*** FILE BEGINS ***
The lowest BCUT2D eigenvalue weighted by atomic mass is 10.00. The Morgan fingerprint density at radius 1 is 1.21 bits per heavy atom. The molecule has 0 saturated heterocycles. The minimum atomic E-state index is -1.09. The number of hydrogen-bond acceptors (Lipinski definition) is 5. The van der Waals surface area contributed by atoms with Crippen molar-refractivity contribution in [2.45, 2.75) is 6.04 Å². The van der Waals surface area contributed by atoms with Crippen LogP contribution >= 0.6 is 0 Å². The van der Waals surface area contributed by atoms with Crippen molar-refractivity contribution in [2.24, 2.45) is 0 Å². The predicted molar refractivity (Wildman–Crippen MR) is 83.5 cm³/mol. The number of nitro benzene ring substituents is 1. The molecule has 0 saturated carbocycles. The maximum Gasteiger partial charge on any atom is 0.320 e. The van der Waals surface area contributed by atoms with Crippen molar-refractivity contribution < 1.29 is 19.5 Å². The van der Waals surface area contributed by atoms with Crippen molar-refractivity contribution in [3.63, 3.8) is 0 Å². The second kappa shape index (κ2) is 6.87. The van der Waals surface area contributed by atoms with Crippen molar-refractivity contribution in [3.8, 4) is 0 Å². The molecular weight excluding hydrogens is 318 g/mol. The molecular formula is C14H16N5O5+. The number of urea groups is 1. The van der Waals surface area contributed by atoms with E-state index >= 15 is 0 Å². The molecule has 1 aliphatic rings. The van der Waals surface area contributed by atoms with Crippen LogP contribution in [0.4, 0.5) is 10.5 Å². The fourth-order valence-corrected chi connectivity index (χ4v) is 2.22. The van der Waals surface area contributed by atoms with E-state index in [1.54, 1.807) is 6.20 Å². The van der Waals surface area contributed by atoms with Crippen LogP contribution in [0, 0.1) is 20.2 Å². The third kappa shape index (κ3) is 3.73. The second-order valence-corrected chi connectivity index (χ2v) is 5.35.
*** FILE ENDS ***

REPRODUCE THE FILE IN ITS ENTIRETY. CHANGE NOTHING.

The lowest BCUT2D eigenvalue weighted by atomic mass is 10.00. The Morgan fingerprint density at radius 1 is 1.21 bits per heavy atom. The molecule has 0 saturated heterocycles. The minimum atomic E-state index is -1.09. The number of hydrogen-bond acceptors (Lipinski definition) is 5. The van der Waals surface area contributed by atoms with Crippen molar-refractivity contribution in [2.45, 2.75) is 6.04 Å². The van der Waals surface area contributed by atoms with Crippen LogP contribution >= 0.6 is 0 Å². The van der Waals surface area contributed by atoms with Crippen molar-refractivity contribution in [2.24, 2.45) is 0 Å². The predicted molar refractivity (Wildman–Crippen MR) is 83.5 cm³/mol. The number of nitro benzene ring substituents is 1. The molecule has 0 saturated carbocycles. The maximum Gasteiger partial charge on any atom is 0.320 e. The van der Waals surface area contributed by atoms with Crippen molar-refractivity contribution < 1.29 is 19.5 Å². The van der Waals surface area contributed by atoms with Crippen molar-refractivity contribution in [3.63, 3.8) is 0 Å². The second kappa shape index (κ2) is 6.87. The van der Waals surface area contributed by atoms with Crippen molar-refractivity contribution in [3.8, 4) is 0 Å². The molecular weight excluding hydrogens is 318 g/mol. The molecular formula is C14H16N5O5+. The number of urea groups is 1. The van der Waals surface area contributed by atoms with E-state index >= 15 is 0 Å². The molecule has 1 aliphatic rings. The van der Waals surface area contributed by atoms with Crippen LogP contribution in [0.4, 0.5) is 10.5 Å². The fourth-order valence-corrected chi connectivity index (χ4v) is 2.22. The van der Waals surface area contributed by atoms with E-state index in [1.54, 1.807) is 6.20 Å². The van der Waals surface area contributed by atoms with Crippen LogP contribution in [0, 0.1) is 20.2 Å². The third kappa shape index (κ3) is 3.73. The second-order valence-corrected chi connectivity index (χ2v) is 5.35.